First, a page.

BULAWAYO, ZIMBABWE — As Costa Sengwayo herds about 75 cattle out of a kraal, a pen for livestock, he makes sure they do not stray far.
“I cannot let my cattle go out to graze on their own as I used to,” Sengwayo says. “There are miners in nearby areas.”
Sengwayo says he worries about the deep trenches left behind by small-scale, artisanal gold miners.
“Two months back, two of my cattle fell into the open pits dug by the artisanal miners,” he says. “One broke its hind legs and the other, a front leg.”
He was left with two options: slaughter the crippled cattle or sell them for about 25 percent less than healthy animals would fetch. Sengwayo opted to sell them at a loss.
According to Zimbabwe’s Mines and Minerals Act, miners are supposed to cover any pits they dig. If they don’t, they could face a fine and up to a year in prison.
But the pits that worry Sengwayo were left by artisanal gold miners, who are by definition unregistered, so there’s no way to hold them accountable.
As the government encourages more people to join the artisanal mining trade and unemployment rages, farmers in Zimbabwe say they are increasingly battling the negative impacts of small-scale mining.
While large commercial mines are regulated and have strategies to protect the local environment, small-scale miners often operate outside of ecological rules.
Fortune Moyo, GPJ Zimbabwe
Richard Mugadza, a local farmer, says artisanal mining has created numerous hazards for his livestock. Trash left behind can make the animals sick, and mercury and other chemicals can end up in the water and make both people and animals sick.
What’s worse, some miners have taken to starting fires, he says.
“Some artisanal miners use gold sensors to find out where there are gold deposits. The miners then haphazardly set alight large tracts of grazing land [to clear the land for mining],” Mugadza says. “Our livestock is left with no grazing land.”
Mining and farming are the two largest industries in the country’s economy. Now, workers in the two industries find themselves at odds.
According to the Centre for Conflict Management and Transformation, the clash between farmers and miners is rooted in the Mines and Minerals Act, which farmers say places greater value on gold prospecting than farming.
A bill to amend the Mines and Minerals Act, which first went into effect in 1961, has been stuck in parliament since 2015. There are more than 61 proposed amendments, which include reconstitution of the Mining Affairs board and a list of changes that would improve miner and farmer relations such as compensation for farmers when miners encroach on their land.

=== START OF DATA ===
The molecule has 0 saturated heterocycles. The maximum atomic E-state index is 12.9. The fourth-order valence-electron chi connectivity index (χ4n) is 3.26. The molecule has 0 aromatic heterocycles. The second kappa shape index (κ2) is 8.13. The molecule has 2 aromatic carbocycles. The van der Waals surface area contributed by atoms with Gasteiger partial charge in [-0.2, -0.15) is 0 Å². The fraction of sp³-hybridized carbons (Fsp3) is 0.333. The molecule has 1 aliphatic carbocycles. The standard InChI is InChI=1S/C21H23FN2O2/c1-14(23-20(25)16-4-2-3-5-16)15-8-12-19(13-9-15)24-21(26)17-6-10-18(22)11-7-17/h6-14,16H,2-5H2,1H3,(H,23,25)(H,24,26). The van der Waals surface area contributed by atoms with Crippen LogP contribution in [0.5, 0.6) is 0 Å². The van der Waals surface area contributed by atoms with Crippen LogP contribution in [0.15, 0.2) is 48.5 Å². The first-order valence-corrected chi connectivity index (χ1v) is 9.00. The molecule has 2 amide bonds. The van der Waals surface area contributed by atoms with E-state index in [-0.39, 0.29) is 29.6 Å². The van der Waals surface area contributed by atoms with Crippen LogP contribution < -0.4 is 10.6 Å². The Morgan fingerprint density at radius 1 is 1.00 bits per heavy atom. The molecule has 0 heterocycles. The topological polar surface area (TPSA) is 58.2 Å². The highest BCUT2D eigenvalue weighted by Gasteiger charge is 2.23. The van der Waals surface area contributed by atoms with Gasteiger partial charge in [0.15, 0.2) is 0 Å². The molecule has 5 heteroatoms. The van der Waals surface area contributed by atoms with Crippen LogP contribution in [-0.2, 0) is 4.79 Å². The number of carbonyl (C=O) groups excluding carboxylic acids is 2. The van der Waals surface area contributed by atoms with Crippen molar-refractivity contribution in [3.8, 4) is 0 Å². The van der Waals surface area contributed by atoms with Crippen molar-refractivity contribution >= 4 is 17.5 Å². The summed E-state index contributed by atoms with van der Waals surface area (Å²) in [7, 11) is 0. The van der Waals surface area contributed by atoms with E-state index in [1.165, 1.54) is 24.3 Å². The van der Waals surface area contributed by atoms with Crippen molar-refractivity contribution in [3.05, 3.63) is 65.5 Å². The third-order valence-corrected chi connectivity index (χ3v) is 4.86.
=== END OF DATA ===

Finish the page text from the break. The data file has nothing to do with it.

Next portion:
In the meantime, civic organizations and local authorities have stepped in to engage the two groups.
“We have come up with a program to try and minimize the miner-farmer conflict in Filabusi,” says Violet Moyo, a program manager at ZimPro, a local nongovernmental organization tackling a variety of issues, including engaging miners and farmers in Matabeleland South.
Moyo says the two groups are working together to propose laws to govern both miners and farmers and to help artisanal miners register their activities.
“The farmer and miner conflict is escalating, and all relevant stakeholders need to work together to minimize the conflict,” says Winston Babbage, representative of the Zimbabwe Commercial Farmers’ Union.
Other opportunities for collaboration are emerging. Mukasiri Sibanda, an officer with the Zimbabwe Environmental Legal Association, says miners and farmers should share equipment and use water and land collaboratively.
“This is because mining is not a sustainable activity and agriculture is. Some small-scale miners are farmers also,” says Sibanda. “So they have an interest in protecting the environment.”
Despite the conflict, cooperation appeals to some artisanal miners.
“Our name has a bad reputation,” says Sibongile Ndlovu, a female member of an organized team of miners. “We want to work together with farmers and stand together.”
Fortune Moyo GPJ translated some of the interviews from IsiNdebele.